How to Improve Your Website’s Speed β€” and Why It’s Essential for Your Marketing Success

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In 2023, the SEO landscape is only becoming more competitive — especially given the prevalence of AI technologies and non-human-created content. To get a leg up on your AI-powered competition, I recommend doing everything you can to leverage SEO performance boosts. One of the least-appreciated, in my opinion, is page speed.

The average page speed for Google-indexed domains is 1.65 seconds. If your website takes longer to load, chances are you’re taking an SEO hit without even knowing.

After all, Google’s PageRank algorithm is hellbent on making the internet as user-friendly as can be. A laggy, heavy website is one of the worst ways you can make your content inaccessible and painful to use for your visitors. That’s why I strongly suggest taking the steps outlined below to optimize your page speed and, in turn, improve your SEO performance.

Related: 7 Simple Ways to Make Your Website Faster and More Responsive

Step 1: Check your current page speed

Your first step is to find out how quickly your website is displaying on the client’s device. The two main key performance indicators (KPI) for determining your page speed are: page load time and time to first byte. You need to find out both to get a holistic view of your site’s speed.

Here are some free tools that I have personally used over the years to obtain these KPIs with a high degree of accuracy:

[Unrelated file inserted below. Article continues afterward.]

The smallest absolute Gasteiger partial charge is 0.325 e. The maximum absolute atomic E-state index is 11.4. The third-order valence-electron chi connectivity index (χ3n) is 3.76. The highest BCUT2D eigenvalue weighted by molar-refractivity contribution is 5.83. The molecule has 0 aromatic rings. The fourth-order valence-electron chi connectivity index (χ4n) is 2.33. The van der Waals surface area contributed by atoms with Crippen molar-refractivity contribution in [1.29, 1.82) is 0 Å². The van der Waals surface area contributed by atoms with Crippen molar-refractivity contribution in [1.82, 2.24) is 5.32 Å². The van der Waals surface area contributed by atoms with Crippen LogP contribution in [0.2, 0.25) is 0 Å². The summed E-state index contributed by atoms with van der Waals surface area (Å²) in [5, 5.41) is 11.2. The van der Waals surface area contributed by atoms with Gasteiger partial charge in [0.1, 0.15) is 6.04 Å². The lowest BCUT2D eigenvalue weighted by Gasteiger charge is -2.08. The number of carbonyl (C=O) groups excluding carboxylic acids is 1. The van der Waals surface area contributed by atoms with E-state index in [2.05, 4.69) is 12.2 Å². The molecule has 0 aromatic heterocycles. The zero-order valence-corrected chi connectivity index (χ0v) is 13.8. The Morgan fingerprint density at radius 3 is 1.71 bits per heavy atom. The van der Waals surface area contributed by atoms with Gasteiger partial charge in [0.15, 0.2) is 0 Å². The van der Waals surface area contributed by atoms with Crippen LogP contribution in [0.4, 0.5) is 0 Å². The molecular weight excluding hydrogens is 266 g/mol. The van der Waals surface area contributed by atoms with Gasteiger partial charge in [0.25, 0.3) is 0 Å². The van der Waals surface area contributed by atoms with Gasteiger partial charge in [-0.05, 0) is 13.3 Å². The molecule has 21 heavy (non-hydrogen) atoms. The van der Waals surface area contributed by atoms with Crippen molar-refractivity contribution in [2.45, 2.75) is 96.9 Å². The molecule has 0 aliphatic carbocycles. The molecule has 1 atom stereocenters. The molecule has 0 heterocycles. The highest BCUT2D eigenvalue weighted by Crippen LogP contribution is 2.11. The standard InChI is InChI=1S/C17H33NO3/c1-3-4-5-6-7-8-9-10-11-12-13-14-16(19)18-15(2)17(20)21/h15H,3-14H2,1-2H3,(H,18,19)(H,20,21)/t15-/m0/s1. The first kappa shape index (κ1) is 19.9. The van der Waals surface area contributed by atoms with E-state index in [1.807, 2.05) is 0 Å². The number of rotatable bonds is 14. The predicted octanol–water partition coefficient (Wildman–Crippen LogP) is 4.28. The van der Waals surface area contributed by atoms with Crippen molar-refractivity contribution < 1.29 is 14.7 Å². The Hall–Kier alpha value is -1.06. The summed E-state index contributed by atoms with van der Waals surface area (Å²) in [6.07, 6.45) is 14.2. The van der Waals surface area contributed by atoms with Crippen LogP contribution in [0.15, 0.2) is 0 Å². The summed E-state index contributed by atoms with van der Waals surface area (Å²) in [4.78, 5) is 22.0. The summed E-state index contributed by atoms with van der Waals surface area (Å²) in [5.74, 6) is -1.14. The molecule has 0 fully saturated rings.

• Site 24×7

  • GMetrix

  • Google PageSpeed

Personally, I use GMetrix, but it’s just a matter of preference — there are essentially dozens of free tools like these that do the same thing.

As of 2023, the median time to first byte score is about 800ms. However, dynamic pages with heavy usage of Javascript elements sometimes have scores above 1,500ms. As a rule, try to keep your time to first byte score below 800ms and page load times below 1.6 seconds.

Step 2: Audit your images

If I find a page is loading slowly, the main culprit is often image files being oversized. For me, compressing and resizing images is the single most effective method of reducing load times and creating a speedy, lightweight website.

Right-click every visual element on each of your website’s pages, and select the “Inspect” function. Pay attention to the dimensions (in pixels) and size (in Kb or Mb). My rule of thumb is to compress any image above 200Kb and to downsize any image wider than 1600px.

I personally use TinyPNG to compress image files and Adobe Express to resize oversized images down to a width of 1,600 pixels or fewer. These are both free tools that get the job done, but you can substitute them with any alternative you please. Once resized and compressed, permanently delete the old images from your website’s media library and replace them with their lightweight replacements.

Step 3: Cut back on CSS, JavaScript and HTML